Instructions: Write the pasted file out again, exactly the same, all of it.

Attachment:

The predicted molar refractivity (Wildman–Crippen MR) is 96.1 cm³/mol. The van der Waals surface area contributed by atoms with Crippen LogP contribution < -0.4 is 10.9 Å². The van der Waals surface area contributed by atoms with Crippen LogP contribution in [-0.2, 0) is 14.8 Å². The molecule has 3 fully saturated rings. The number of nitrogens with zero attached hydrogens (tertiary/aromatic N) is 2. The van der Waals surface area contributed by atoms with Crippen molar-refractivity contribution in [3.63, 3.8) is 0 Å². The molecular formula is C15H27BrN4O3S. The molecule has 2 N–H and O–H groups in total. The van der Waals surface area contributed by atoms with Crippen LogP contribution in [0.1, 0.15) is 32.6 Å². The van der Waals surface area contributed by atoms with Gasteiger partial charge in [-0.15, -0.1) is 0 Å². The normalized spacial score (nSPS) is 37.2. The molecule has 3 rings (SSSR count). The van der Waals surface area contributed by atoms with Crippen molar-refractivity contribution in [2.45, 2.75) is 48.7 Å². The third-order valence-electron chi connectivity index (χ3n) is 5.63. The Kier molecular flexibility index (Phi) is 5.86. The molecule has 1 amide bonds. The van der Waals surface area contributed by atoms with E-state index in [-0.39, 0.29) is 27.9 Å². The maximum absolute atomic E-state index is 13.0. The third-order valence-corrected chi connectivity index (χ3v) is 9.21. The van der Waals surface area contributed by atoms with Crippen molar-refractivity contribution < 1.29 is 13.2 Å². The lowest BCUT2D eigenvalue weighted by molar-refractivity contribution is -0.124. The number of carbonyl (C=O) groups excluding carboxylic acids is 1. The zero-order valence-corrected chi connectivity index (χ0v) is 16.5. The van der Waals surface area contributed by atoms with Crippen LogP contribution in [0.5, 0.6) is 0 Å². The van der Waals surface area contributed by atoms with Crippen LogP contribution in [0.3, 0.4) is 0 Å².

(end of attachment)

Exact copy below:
The predicted molar refractivity (Wildman–Crippen MR) is 96.1 cm³/mol. The van der Waals surface area contributed by atoms with Crippen LogP contribution < -0.4 is 10.9 Å². The van der Waals surface area contributed by atoms with Crippen LogP contribution in [-0.2, 0) is 14.8 Å². The molecule has 3 fully saturated rings. The number of nitrogens with zero attached hydrogens (tertiary/aromatic N) is 2. The van der Waals surface area contributed by atoms with Crippen molar-refractivity contribution in [3.63, 3.8) is 0 Å². The molecular formula is C15H27BrN4O3S. The molecule has 2 N–H and O–H groups in total. The van der Waals surface area contributed by atoms with Crippen LogP contribution in [0.1, 0.15) is 32.6 Å². The van der Waals surface area contributed by atoms with Gasteiger partial charge in [-0.15, -0.1) is 0 Å². The normalized spacial score (nSPS) is 37.2. The molecule has 3 rings (SSSR count). The van der Waals surface area contributed by atoms with Crippen molar-refractivity contribution in [2.45, 2.75) is 48.7 Å². The third-order valence-electron chi connectivity index (χ3n) is 5.63. The Kier molecular flexibility index (Phi) is 5.86. The molecule has 1 amide bonds. The van der Waals surface area contributed by atoms with E-state index in [-0.39, 0.29) is 27.9 Å². The maximum absolute atomic E-state index is 13.0. The third-order valence-corrected chi connectivity index (χ3v) is 9.21. The van der Waals surface area contributed by atoms with Crippen molar-refractivity contribution < 1.29 is 13.2 Å². The lowest BCUT2D eigenvalue weighted by molar-refractivity contribution is -0.124. The number of carbonyl (C=O) groups excluding carboxylic acids is 1. The zero-order valence-corrected chi connectivity index (χ0v) is 16.5. The van der Waals surface area contributed by atoms with Crippen LogP contribution in [0.5, 0.6) is 0 Å². The van der Waals surface area contributed by atoms with Crippen LogP contribution in [0.3, 0.4) is 0 Å².